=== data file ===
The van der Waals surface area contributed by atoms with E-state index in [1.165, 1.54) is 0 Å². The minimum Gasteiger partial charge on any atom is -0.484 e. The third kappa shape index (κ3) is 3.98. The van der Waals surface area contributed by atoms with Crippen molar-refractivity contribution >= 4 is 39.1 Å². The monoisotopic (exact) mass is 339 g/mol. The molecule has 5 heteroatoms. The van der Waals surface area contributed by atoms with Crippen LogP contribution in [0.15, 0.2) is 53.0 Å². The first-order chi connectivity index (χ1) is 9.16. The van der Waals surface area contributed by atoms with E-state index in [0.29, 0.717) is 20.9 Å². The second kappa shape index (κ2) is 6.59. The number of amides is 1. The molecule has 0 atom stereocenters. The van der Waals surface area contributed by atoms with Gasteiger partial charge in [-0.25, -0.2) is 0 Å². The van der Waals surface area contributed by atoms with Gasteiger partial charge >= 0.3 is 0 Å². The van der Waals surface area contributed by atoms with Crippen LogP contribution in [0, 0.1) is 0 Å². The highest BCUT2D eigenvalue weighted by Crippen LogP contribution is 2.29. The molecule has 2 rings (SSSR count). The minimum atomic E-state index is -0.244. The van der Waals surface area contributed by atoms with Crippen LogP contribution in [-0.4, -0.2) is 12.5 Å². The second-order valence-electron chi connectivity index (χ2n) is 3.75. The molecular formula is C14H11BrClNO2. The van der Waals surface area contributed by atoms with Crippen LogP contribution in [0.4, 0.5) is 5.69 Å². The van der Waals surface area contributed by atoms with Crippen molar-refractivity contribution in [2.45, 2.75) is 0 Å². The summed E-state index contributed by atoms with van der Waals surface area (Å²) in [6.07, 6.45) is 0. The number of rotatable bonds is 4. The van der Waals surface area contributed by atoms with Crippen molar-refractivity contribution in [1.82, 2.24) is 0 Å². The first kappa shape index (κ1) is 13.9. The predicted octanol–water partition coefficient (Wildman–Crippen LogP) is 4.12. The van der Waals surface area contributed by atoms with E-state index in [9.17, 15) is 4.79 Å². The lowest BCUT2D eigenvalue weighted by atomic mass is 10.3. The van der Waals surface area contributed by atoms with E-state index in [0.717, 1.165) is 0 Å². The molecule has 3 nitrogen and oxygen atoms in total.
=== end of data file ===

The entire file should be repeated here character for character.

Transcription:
The van der Waals surface area contributed by atoms with E-state index in [1.165, 1.54) is 0 Å². The minimum Gasteiger partial charge on any atom is -0.484 e. The third kappa shape index (κ3) is 3.98. The van der Waals surface area contributed by atoms with Crippen molar-refractivity contribution >= 4 is 39.1 Å². The monoisotopic (exact) mass is 339 g/mol. The molecule has 5 heteroatoms. The van der Waals surface area contributed by atoms with Crippen LogP contribution in [0.15, 0.2) is 53.0 Å². The first-order chi connectivity index (χ1) is 9.16. The van der Waals surface area contributed by atoms with E-state index in [0.29, 0.717) is 20.9 Å². The second kappa shape index (κ2) is 6.59. The number of amides is 1. The molecule has 0 atom stereocenters. The van der Waals surface area contributed by atoms with Gasteiger partial charge in [-0.25, -0.2) is 0 Å². The van der Waals surface area contributed by atoms with Gasteiger partial charge >= 0.3 is 0 Å². The van der Waals surface area contributed by atoms with Crippen LogP contribution in [0, 0.1) is 0 Å². The highest BCUT2D eigenvalue weighted by Crippen LogP contribution is 2.29. The molecule has 2 rings (SSSR count). The minimum atomic E-state index is -0.244. The van der Waals surface area contributed by atoms with Crippen LogP contribution in [-0.4, -0.2) is 12.5 Å². The second-order valence-electron chi connectivity index (χ2n) is 3.75. The molecular formula is C14H11BrClNO2. The van der Waals surface area contributed by atoms with Crippen LogP contribution in [0.4, 0.5) is 5.69 Å². The van der Waals surface area contributed by atoms with Crippen molar-refractivity contribution in [2.45, 2.75) is 0 Å². The summed E-state index contributed by atoms with van der Waals surface area (Å²) in [6.07, 6.45) is 0. The number of rotatable bonds is 4. The van der Waals surface area contributed by atoms with Crippen molar-refractivity contribution in [1.82, 2.24) is 0 Å². The first kappa shape index (κ1) is 13.9. The predicted octanol–water partition coefficient (Wildman–Crippen LogP) is 4.12. The van der Waals surface area contributed by atoms with E-state index in [9.17, 15) is 4.79 Å². The lowest BCUT2D eigenvalue weighted by atomic mass is 10.3. The van der Waals surface area contributed by atoms with E-state index in [0.717, 1.165) is 0 Å². The molecule has 3 nitrogen and oxygen atoms in total.